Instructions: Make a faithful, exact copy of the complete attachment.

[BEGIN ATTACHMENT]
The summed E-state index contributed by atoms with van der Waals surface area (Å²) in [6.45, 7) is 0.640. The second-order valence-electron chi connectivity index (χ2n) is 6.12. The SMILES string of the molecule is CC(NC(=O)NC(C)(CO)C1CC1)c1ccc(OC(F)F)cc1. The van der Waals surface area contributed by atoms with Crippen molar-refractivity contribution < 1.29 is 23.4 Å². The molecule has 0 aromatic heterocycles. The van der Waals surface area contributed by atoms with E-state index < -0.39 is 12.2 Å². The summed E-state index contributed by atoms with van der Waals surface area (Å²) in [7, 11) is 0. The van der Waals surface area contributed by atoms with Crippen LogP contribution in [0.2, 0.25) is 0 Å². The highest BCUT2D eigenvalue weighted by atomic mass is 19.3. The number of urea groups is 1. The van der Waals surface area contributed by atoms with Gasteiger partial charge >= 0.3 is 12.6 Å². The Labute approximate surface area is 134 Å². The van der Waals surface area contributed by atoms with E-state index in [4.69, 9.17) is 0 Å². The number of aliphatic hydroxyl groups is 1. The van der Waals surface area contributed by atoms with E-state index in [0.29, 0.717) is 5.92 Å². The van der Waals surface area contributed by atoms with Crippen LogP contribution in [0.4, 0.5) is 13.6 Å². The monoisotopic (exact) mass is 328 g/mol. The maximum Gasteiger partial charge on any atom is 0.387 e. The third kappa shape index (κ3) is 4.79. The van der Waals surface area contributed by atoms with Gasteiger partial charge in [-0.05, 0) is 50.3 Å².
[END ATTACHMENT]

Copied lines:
The summed E-state index contributed by atoms with van der Waals surface area (Å²) in [6.45, 7) is 0.640. The second-order valence-electron chi connectivity index (χ2n) is 6.12. The SMILES string of the molecule is CC(NC(=O)NC(C)(CO)C1CC1)c1ccc(OC(F)F)cc1. The van der Waals surface area contributed by atoms with Crippen molar-refractivity contribution < 1.29 is 23.4 Å². The molecule has 0 aromatic heterocycles. The van der Waals surface area contributed by atoms with E-state index < -0.39 is 12.2 Å². The summed E-state index contributed by atoms with van der Waals surface area (Å²) in [7, 11) is 0. The van der Waals surface area contributed by atoms with Crippen LogP contribution in [0.2, 0.25) is 0 Å². The highest BCUT2D eigenvalue weighted by atomic mass is 19.3. The number of urea groups is 1. The van der Waals surface area contributed by atoms with Gasteiger partial charge >= 0.3 is 12.6 Å². The Labute approximate surface area is 134 Å². The van der Waals surface area contributed by atoms with E-state index in [4.69, 9.17) is 0 Å². The number of aliphatic hydroxyl groups is 1. The van der Waals surface area contributed by atoms with E-state index in [0.29, 0.717) is 5.92 Å². The van der Waals surface area contributed by atoms with Crippen LogP contribution in [0.4, 0.5) is 13.6 Å². The monoisotopic (exact) mass is 328 g/mol. The maximum Gasteiger partial charge on any atom is 0.387 e. The third kappa shape index (κ3) is 4.79. The van der Waals surface area contributed by atoms with Gasteiger partial charge in [-0.05, 0) is 50.3 Å².